Varying immune systems begin to function over time. The reason is that this is a new virus that has never been encountered before. It therefore takes time to create certain antibodies – which occur between 2 and 3 weeks. Usually, when the body’s immune system activates the immune system, its immune system stops working. It has been noted, however, that in some patients this does not happen. The reproductive system continues its function which can lead to further inflammation and extensive damage to non-infected tissues. This is difficult to manage clinically and may result in the death of the patient. It is thought that people with comorbidities die as a result of increased stress caused by a viral infection and an overactive response of the innate immune system.

Can I keep the immune system balanced and healthy with food?

We have avoided using the term ‘strengthening the immune system’. The immune system is very complex, it is very difficult to ensure that it can be developed in any single action. The goal should be to try and keep your immune system balanced and healthy instead, with a healthy diet and lifestyle.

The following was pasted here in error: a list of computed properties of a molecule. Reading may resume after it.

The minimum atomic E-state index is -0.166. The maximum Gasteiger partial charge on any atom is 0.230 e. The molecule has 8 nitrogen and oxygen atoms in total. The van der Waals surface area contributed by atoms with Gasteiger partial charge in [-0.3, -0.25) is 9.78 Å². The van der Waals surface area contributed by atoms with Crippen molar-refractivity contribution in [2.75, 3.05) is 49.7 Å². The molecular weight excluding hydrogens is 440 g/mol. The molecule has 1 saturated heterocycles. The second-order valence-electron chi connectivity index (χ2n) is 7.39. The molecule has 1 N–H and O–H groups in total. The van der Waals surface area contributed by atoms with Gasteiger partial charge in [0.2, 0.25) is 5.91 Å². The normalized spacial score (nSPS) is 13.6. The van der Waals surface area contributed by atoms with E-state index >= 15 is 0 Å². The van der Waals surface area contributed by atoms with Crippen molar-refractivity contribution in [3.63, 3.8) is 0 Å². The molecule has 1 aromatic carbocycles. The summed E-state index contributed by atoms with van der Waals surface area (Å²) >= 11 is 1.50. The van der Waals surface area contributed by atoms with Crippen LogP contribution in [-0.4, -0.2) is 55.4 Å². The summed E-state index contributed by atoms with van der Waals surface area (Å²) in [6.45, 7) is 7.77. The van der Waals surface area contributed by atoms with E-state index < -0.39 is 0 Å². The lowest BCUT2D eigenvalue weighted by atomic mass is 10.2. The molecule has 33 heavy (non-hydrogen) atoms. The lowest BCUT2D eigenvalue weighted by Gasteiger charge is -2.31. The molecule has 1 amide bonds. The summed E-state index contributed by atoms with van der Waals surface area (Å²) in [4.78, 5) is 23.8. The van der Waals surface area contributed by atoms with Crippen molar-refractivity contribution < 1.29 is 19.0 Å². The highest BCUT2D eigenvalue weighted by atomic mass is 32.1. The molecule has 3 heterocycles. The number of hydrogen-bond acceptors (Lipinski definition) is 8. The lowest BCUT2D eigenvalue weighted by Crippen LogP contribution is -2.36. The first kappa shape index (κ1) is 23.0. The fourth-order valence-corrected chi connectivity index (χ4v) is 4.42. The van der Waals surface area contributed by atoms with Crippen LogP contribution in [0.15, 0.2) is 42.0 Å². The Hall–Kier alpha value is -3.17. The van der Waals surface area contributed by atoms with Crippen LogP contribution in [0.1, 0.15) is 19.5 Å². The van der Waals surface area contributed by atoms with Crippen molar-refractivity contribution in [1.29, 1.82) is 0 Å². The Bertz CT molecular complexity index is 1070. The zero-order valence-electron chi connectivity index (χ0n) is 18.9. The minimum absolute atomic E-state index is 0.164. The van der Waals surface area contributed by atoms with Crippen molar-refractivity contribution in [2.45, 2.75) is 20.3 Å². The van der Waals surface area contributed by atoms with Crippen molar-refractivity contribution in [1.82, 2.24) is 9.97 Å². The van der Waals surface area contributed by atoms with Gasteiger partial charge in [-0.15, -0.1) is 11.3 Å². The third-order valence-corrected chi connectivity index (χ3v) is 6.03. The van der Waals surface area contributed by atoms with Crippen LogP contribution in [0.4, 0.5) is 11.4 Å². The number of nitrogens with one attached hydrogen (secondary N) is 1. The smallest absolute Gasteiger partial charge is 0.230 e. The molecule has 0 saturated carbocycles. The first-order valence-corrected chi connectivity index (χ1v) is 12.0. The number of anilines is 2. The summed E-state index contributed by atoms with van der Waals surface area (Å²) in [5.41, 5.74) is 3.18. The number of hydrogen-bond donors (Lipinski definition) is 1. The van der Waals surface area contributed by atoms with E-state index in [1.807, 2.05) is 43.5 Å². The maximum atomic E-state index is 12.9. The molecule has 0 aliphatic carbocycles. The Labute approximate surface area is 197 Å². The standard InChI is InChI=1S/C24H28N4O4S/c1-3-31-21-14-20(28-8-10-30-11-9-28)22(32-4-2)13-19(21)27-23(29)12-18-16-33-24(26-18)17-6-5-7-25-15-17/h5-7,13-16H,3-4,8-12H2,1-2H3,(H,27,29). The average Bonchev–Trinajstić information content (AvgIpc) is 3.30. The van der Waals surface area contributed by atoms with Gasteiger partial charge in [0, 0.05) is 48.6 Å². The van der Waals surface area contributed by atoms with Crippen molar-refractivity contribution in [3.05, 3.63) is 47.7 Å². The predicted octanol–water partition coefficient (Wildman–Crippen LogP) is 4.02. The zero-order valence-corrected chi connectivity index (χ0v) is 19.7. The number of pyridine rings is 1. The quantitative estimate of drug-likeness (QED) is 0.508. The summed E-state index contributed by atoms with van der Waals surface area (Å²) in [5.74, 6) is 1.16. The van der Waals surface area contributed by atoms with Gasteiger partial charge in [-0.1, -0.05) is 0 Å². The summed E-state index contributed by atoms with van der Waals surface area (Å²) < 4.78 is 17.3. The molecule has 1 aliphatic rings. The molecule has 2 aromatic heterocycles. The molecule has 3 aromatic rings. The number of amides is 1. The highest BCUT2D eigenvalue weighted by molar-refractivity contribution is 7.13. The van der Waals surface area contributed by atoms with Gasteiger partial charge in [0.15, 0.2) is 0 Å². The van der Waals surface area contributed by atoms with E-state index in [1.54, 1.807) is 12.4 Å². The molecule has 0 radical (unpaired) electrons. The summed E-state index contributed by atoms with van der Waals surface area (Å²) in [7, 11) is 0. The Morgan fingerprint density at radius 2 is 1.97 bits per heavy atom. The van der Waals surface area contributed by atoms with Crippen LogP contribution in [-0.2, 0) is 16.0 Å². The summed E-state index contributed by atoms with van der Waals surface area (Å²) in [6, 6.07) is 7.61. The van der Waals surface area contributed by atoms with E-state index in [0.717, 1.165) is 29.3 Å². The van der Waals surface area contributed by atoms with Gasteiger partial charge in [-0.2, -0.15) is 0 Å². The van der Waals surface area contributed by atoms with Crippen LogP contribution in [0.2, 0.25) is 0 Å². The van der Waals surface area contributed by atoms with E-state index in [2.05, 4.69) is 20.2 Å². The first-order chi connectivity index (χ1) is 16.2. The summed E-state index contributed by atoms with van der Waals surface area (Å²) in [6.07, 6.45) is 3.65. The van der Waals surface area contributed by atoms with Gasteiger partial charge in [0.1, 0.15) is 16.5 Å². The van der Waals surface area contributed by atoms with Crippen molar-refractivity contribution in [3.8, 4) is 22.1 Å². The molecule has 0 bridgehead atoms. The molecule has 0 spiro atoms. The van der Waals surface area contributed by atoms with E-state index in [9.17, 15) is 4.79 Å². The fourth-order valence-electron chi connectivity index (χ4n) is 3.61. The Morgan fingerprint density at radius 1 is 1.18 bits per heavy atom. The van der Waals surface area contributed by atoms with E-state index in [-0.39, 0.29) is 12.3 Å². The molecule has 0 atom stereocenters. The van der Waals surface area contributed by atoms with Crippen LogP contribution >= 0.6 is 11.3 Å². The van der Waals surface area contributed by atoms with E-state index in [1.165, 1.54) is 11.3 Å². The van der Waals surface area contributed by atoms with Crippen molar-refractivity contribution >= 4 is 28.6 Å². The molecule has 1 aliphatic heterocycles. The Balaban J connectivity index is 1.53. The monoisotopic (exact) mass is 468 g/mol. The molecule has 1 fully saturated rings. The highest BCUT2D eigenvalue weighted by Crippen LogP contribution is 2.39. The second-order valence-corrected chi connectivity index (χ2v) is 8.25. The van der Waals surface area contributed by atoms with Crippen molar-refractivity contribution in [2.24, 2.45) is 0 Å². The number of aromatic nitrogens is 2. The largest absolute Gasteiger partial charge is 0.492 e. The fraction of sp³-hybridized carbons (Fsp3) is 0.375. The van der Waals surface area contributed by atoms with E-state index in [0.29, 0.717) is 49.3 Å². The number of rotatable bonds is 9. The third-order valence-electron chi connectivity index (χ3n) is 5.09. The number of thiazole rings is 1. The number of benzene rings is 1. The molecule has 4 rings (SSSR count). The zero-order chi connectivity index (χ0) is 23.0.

Although more research is needed in the case of COVID-19, a list of nutrients in certain foods can help the immune system fight off a cold or flu. In addition, certain foods can help reduce low-grade inflammation associated with lower levels of health, such as heart disease or diabetes. This is especially important as certain COVID-19 patients may exhibit severe inflammatory reactions that contribute to lung failure and death.

Nutrients that can aid in the immune response include vitamins A, C, D, E, B-6, folate, iron, zinc and selenium. Other promising results may be associated with whole foods such as turmeric, green tea, goji berry and broccoli.

Healthy foods should include citrus fruits, berries, broccoli, spinach, mushrooms, red peppers, sweet potatoes, shellfish, beans, almonds, hazelnuts, peanut butter, turmeric and tea. These foods may be especially helpful for older people who are often deprived of the nutrients they provide.

It is equally important to drink in moderation, not smoke, get enough sleep, reduce stress and exercise regularly